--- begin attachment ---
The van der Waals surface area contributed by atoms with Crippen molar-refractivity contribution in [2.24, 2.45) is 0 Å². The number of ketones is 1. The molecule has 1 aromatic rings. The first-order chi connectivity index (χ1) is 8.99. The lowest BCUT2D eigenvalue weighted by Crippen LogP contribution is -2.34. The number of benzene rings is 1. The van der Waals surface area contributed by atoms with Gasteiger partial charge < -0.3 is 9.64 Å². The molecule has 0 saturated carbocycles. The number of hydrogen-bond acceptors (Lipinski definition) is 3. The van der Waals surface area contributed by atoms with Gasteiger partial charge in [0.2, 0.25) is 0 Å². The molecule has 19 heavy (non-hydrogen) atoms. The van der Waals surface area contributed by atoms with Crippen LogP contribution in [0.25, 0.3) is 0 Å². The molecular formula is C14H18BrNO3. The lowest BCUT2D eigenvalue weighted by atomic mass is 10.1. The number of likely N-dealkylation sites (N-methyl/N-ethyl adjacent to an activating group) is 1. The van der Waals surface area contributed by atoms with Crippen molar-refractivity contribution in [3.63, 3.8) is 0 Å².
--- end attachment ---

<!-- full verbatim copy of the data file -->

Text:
The van der Waals surface area contributed by atoms with Crippen molar-refractivity contribution in [2.24, 2.45) is 0 Å². The number of ketones is 1. The molecule has 1 aromatic rings. The first-order chi connectivity index (χ1) is 8.99. The lowest BCUT2D eigenvalue weighted by Crippen LogP contribution is -2.34. The number of benzene rings is 1. The van der Waals surface area contributed by atoms with Gasteiger partial charge < -0.3 is 9.64 Å². The molecule has 0 saturated carbocycles. The number of hydrogen-bond acceptors (Lipinski definition) is 3. The van der Waals surface area contributed by atoms with Gasteiger partial charge in [0.2, 0.25) is 0 Å². The molecule has 19 heavy (non-hydrogen) atoms. The van der Waals surface area contributed by atoms with Crippen LogP contribution in [0.25, 0.3) is 0 Å². The molecular formula is C14H18BrNO3. The lowest BCUT2D eigenvalue weighted by atomic mass is 10.1. The number of likely N-dealkylation sites (N-methyl/N-ethyl adjacent to an activating group) is 1. The van der Waals surface area contributed by atoms with Crippen molar-refractivity contribution in [3.63, 3.8) is 0 Å².